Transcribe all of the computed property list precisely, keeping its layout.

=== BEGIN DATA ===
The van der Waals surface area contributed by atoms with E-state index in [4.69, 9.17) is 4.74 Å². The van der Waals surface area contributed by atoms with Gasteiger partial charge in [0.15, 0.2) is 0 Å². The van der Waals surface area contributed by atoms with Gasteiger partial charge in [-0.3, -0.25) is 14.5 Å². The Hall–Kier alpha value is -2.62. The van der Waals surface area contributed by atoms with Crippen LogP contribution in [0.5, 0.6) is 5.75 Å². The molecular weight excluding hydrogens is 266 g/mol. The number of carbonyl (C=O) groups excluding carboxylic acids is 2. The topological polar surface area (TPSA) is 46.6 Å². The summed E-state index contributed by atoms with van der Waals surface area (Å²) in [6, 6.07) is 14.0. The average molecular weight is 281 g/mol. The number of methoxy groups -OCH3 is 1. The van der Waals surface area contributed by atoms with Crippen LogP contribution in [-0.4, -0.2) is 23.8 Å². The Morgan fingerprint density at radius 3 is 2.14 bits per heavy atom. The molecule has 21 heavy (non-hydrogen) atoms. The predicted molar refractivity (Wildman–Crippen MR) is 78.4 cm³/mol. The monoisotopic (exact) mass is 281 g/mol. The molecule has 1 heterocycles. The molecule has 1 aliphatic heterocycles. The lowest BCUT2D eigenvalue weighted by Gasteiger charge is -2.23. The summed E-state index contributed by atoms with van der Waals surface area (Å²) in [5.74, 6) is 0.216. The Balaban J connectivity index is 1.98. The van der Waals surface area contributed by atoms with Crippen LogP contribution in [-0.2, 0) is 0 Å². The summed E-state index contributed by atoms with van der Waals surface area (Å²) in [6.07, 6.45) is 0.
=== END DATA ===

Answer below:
The van der Waals surface area contributed by atoms with E-state index in [4.69, 9.17) is 4.74 Å². The van der Waals surface area contributed by atoms with Gasteiger partial charge in [0.15, 0.2) is 0 Å². The van der Waals surface area contributed by atoms with Gasteiger partial charge in [-0.3, -0.25) is 14.5 Å². The Hall–Kier alpha value is -2.62. The van der Waals surface area contributed by atoms with Crippen LogP contribution in [0.5, 0.6) is 5.75 Å². The molecular weight excluding hydrogens is 266 g/mol. The number of carbonyl (C=O) groups excluding carboxylic acids is 2. The topological polar surface area (TPSA) is 46.6 Å². The summed E-state index contributed by atoms with van der Waals surface area (Å²) in [6, 6.07) is 14.0. The average molecular weight is 281 g/mol. The number of methoxy groups -OCH3 is 1. The van der Waals surface area contributed by atoms with Crippen LogP contribution in [-0.4, -0.2) is 23.8 Å². The Morgan fingerprint density at radius 3 is 2.14 bits per heavy atom. The molecule has 21 heavy (non-hydrogen) atoms. The predicted molar refractivity (Wildman–Crippen MR) is 78.4 cm³/mol. The monoisotopic (exact) mass is 281 g/mol. The molecule has 1 heterocycles. The molecule has 1 aliphatic heterocycles. The lowest BCUT2D eigenvalue weighted by Gasteiger charge is -2.23. The summed E-state index contributed by atoms with van der Waals surface area (Å²) in [5.74, 6) is 0.216. The Balaban J connectivity index is 1.98. The van der Waals surface area contributed by atoms with Crippen LogP contribution in [-0.2, 0) is 0 Å². The summed E-state index contributed by atoms with van der Waals surface area (Å²) in [6.07, 6.45) is 0.